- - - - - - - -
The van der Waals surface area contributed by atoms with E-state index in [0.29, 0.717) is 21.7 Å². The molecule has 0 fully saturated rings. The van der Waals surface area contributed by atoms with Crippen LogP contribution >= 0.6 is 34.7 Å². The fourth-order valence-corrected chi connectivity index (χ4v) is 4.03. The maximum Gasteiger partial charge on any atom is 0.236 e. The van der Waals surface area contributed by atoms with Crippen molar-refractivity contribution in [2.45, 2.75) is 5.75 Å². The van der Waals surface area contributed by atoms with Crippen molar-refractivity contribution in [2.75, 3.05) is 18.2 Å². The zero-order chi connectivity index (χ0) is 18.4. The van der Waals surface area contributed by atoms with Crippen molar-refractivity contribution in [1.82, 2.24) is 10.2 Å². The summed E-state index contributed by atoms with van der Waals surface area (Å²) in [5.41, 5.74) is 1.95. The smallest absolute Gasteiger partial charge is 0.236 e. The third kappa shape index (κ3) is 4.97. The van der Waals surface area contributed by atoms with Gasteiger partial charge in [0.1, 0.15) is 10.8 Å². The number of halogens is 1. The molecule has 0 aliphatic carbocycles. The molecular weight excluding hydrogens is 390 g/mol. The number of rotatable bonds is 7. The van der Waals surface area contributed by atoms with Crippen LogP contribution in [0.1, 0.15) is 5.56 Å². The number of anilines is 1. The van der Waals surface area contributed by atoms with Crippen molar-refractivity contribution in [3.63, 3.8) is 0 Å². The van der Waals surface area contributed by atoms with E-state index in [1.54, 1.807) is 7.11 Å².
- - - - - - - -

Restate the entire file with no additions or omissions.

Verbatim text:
The van der Waals surface area contributed by atoms with E-state index in [0.29, 0.717) is 21.7 Å². The molecule has 0 fully saturated rings. The van der Waals surface area contributed by atoms with Crippen LogP contribution >= 0.6 is 34.7 Å². The fourth-order valence-corrected chi connectivity index (χ4v) is 4.03. The maximum Gasteiger partial charge on any atom is 0.236 e. The van der Waals surface area contributed by atoms with Crippen molar-refractivity contribution in [2.45, 2.75) is 5.75 Å². The van der Waals surface area contributed by atoms with Crippen molar-refractivity contribution in [2.75, 3.05) is 18.2 Å². The zero-order chi connectivity index (χ0) is 18.4. The van der Waals surface area contributed by atoms with Crippen molar-refractivity contribution in [1.82, 2.24) is 10.2 Å². The summed E-state index contributed by atoms with van der Waals surface area (Å²) in [5.41, 5.74) is 1.95. The smallest absolute Gasteiger partial charge is 0.236 e. The third kappa shape index (κ3) is 4.97. The van der Waals surface area contributed by atoms with Gasteiger partial charge in [0.1, 0.15) is 10.8 Å². The number of halogens is 1. The molecule has 0 aliphatic carbocycles. The molecular weight excluding hydrogens is 390 g/mol. The number of rotatable bonds is 7. The van der Waals surface area contributed by atoms with Crippen LogP contribution in [0.1, 0.15) is 5.56 Å². The number of anilines is 1. The van der Waals surface area contributed by atoms with Crippen molar-refractivity contribution in [3.63, 3.8) is 0 Å². The van der Waals surface area contributed by atoms with E-state index in [1.54, 1.807) is 7.11 Å².